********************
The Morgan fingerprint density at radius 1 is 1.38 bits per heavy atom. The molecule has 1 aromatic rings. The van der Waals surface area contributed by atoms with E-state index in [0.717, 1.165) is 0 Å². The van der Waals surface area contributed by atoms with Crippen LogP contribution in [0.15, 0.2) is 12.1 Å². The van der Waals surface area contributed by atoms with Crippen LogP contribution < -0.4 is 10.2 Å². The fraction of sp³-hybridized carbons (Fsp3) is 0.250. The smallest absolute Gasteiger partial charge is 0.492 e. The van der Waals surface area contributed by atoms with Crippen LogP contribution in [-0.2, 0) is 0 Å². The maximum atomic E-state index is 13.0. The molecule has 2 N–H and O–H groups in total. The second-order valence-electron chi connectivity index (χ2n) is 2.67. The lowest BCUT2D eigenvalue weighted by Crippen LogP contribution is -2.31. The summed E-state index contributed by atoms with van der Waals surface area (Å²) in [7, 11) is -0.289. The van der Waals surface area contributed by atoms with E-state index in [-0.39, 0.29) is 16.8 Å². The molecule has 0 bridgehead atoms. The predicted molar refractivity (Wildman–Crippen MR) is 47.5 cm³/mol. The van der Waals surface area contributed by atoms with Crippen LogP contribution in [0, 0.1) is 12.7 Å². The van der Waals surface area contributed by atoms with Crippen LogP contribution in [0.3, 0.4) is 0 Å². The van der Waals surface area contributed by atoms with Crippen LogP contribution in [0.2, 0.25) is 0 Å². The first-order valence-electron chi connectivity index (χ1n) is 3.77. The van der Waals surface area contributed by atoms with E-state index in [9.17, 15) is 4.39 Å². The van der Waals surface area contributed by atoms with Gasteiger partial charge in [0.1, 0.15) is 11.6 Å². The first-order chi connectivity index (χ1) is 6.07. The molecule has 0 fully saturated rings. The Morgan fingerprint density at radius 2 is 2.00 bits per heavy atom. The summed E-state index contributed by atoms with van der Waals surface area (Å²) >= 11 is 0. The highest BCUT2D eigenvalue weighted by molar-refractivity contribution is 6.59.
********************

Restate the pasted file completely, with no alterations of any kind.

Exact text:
The Morgan fingerprint density at radius 1 is 1.38 bits per heavy atom. The molecule has 1 aromatic rings. The van der Waals surface area contributed by atoms with E-state index in [0.717, 1.165) is 0 Å². The van der Waals surface area contributed by atoms with Crippen LogP contribution in [0.15, 0.2) is 12.1 Å². The van der Waals surface area contributed by atoms with Crippen LogP contribution < -0.4 is 10.2 Å². The fraction of sp³-hybridized carbons (Fsp3) is 0.250. The smallest absolute Gasteiger partial charge is 0.492 e. The van der Waals surface area contributed by atoms with Crippen LogP contribution in [-0.2, 0) is 0 Å². The maximum atomic E-state index is 13.0. The molecule has 2 N–H and O–H groups in total. The second-order valence-electron chi connectivity index (χ2n) is 2.67. The lowest BCUT2D eigenvalue weighted by Crippen LogP contribution is -2.31. The summed E-state index contributed by atoms with van der Waals surface area (Å²) in [7, 11) is -0.289. The van der Waals surface area contributed by atoms with E-state index in [-0.39, 0.29) is 16.8 Å². The molecule has 0 bridgehead atoms. The predicted molar refractivity (Wildman–Crippen MR) is 47.5 cm³/mol. The van der Waals surface area contributed by atoms with Crippen LogP contribution in [0, 0.1) is 12.7 Å². The van der Waals surface area contributed by atoms with Crippen LogP contribution in [0.3, 0.4) is 0 Å². The van der Waals surface area contributed by atoms with Crippen LogP contribution in [0.2, 0.25) is 0 Å². The first-order valence-electron chi connectivity index (χ1n) is 3.77. The van der Waals surface area contributed by atoms with E-state index in [9.17, 15) is 4.39 Å². The van der Waals surface area contributed by atoms with Gasteiger partial charge in [0.1, 0.15) is 11.6 Å². The first-order chi connectivity index (χ1) is 6.07. The molecule has 0 fully saturated rings. The Morgan fingerprint density at radius 2 is 2.00 bits per heavy atom. The summed E-state index contributed by atoms with van der Waals surface area (Å²) >= 11 is 0. The highest BCUT2D eigenvalue weighted by molar-refractivity contribution is 6.59.